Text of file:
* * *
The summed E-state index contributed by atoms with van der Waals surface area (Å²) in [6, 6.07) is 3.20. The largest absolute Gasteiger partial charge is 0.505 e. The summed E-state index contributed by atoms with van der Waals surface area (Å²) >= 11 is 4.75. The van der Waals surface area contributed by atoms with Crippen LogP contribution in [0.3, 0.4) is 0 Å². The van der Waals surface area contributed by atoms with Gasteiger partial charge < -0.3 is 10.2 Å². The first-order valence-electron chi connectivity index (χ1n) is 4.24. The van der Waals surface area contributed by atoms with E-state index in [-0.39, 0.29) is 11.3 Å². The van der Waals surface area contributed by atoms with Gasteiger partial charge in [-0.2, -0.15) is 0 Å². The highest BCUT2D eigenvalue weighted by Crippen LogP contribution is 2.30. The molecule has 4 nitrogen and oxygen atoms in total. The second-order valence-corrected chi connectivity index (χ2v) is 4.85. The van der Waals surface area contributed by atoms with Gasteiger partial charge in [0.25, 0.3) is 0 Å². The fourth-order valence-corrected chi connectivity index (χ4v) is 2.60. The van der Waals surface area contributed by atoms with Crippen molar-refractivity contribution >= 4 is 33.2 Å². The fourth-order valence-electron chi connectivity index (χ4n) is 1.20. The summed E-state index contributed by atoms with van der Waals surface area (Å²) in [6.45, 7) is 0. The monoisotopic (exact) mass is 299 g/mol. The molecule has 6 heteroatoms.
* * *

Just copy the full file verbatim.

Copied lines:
The summed E-state index contributed by atoms with van der Waals surface area (Å²) in [6, 6.07) is 3.20. The largest absolute Gasteiger partial charge is 0.505 e. The summed E-state index contributed by atoms with van der Waals surface area (Å²) >= 11 is 4.75. The van der Waals surface area contributed by atoms with Crippen LogP contribution in [0.3, 0.4) is 0 Å². The van der Waals surface area contributed by atoms with Gasteiger partial charge < -0.3 is 10.2 Å². The first-order valence-electron chi connectivity index (χ1n) is 4.24. The van der Waals surface area contributed by atoms with E-state index in [-0.39, 0.29) is 11.3 Å². The van der Waals surface area contributed by atoms with Gasteiger partial charge in [-0.2, -0.15) is 0 Å². The highest BCUT2D eigenvalue weighted by Crippen LogP contribution is 2.30. The molecule has 4 nitrogen and oxygen atoms in total. The second-order valence-corrected chi connectivity index (χ2v) is 4.85. The van der Waals surface area contributed by atoms with Gasteiger partial charge in [0.25, 0.3) is 0 Å². The fourth-order valence-corrected chi connectivity index (χ4v) is 2.60. The van der Waals surface area contributed by atoms with Crippen molar-refractivity contribution >= 4 is 33.2 Å². The fourth-order valence-electron chi connectivity index (χ4n) is 1.20. The summed E-state index contributed by atoms with van der Waals surface area (Å²) in [6.45, 7) is 0. The monoisotopic (exact) mass is 299 g/mol. The molecule has 6 heteroatoms.